Ποιειν Και Πραττειν - create and do

The dialog between Najet Adouani and Katerina Anghelaki Rooke about Penelope

Introducing the two poetesses to each other due to having written their respective version of Penelope, that is a meeting of minds while sensing how the blood flows in the veins of poetry made by women who know a lot about both pain and pleasure.

When I read over the phone to Katerina Anghelaki Rooke (she stays during the summer months on the island of Aegina) the poem 'Travel' by Najet Adouani, she responded immediately in recognition of a fellow poetess. With this recognition goes an appreciation of great poetry. Thus to bring these two poetess into a dialogue shall be a pleasure as they have so much to give to each other. While Najet Adouani senses the freedom to live in Greece despite the economic crisis and the hardships it brings with it, she reflects the transition her country of Tunesia is going through. Ever since the Arabic spring has ignited the hope for a life in dignity, the realization that freedom comes often at a huge prize, one which especially women have to pay and this most dearly, that is the staggering truth about this world.

It is apt that reference should be made to Katerina Anghelaki Rooke's interpretation of Penelope should be made. In her poem there can be found that whiff of revolt against all usual interpretations. It begins by transforming the endless weaving and ondoing of the dress at night into writing and re-writing. It is a transition not akin to the back and forth of the ferry boat between Aegina and Pireaeus, but it is one between day and night. The significance of that is the rhythm of time which alters from waiting passively to waiting actively. Already this indicates a different art of living, namely never to wait but to wait with patience till the time is ripe and it is the moment when to speak up. Often it goes in the poetic life of Katerina Anghelaki Rooke with knowing when to leave the room again, the room she has entered to select poems she will take with her when exiting. For poems to make it into daylight is like being blinded in the eyes when the sudden sunlight startles one. And it is not self understood that all will make it. There are the ones too shy to stand the public glance for daylight is also the audience. Like any audience it notices the small nuances in a poem if true to the point and really made, as would say Michael D. Higgins. Therefore all the waiting of Penelope becomes an anticipation of poetry to come and once out there in day light, then even the friars who had been waiting for a final word by Penelope, they will know the answer. It is resistance at its best, a resistence every woman has to know and to practice, and this mainly free from any preacher or code of ethics, since what the heart, body and soul says, that is a personal dialogue in need to be listened to even if no one else will hear what is being said. For Penelope is an invention of a dialogue of the self and therefore creates the most intimate space imaginable.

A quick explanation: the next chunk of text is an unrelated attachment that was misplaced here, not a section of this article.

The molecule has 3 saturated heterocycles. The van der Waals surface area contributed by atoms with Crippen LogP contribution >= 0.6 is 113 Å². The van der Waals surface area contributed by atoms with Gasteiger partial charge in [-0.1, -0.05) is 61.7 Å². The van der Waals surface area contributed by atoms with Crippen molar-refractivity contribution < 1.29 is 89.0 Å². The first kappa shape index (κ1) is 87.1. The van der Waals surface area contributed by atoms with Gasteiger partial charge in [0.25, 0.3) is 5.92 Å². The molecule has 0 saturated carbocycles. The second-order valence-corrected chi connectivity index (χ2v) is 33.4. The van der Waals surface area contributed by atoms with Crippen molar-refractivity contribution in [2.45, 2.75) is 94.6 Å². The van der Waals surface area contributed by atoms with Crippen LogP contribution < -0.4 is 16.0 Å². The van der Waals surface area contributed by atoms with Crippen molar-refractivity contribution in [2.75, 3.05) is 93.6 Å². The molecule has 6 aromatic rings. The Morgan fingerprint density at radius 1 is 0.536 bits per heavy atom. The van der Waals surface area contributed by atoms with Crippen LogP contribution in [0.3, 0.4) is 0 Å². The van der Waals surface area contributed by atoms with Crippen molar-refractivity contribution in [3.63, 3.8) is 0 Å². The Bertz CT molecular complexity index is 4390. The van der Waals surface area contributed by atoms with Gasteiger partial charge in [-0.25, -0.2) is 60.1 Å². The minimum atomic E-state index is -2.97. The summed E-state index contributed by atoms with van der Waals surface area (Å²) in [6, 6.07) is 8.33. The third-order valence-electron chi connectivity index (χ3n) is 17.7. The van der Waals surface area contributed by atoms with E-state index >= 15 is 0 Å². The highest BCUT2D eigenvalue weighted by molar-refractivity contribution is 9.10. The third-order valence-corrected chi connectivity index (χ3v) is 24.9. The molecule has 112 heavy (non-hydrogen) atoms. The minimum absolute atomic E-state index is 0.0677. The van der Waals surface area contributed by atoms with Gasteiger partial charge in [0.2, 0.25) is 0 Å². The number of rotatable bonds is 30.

This is where the beauty of Najet Adouani's poem comes in. Already the title 'travel' indicates here the matter of being a slave and therefore thirsty for freedom indicates the plight of women who cannot travel like the men have done. Leaving the women behind to cope all by themselves but once the men return must subjegate themselves again humbly as if there was no time in between being gone and now back, that is the unbelievable residue of many narratives. Penelope does stand for that other half too often silenced not only by the winds or circumstances but by a society believing it is always day or just night and therefore no time will meet since there is no waiting allowed and no going either, therefore worse than a standstill, there is this image of being tied to the desert whose borders are ephemeral and fictitious, and still hard enough to make themselves be felt. As in any world of illusions marked by Fata Morgana, there is no escape from this kind of disorientation. It is like not knowing whether it is night or day time. Other things are needed, therefore, before orientation can be found. Thus songs are sought but they have been stolen. Mother and father have not given a hand. And yet the travel ends like Odysseus on an island but this time it is towering over the stranded figure. Incredible is therefore the ending: washed ashore, the poem ends with a most powerful image, namely as the one stranded on airports. In this amazing transition to modern times, it does underline a new silence when the engines of the airplanes roar and those close by cannot hear what the other says. It is an engine which blows a hole in the space of sound. Here the poetess from Tunesia would say, it matters to know where you belong to even when just a traveler.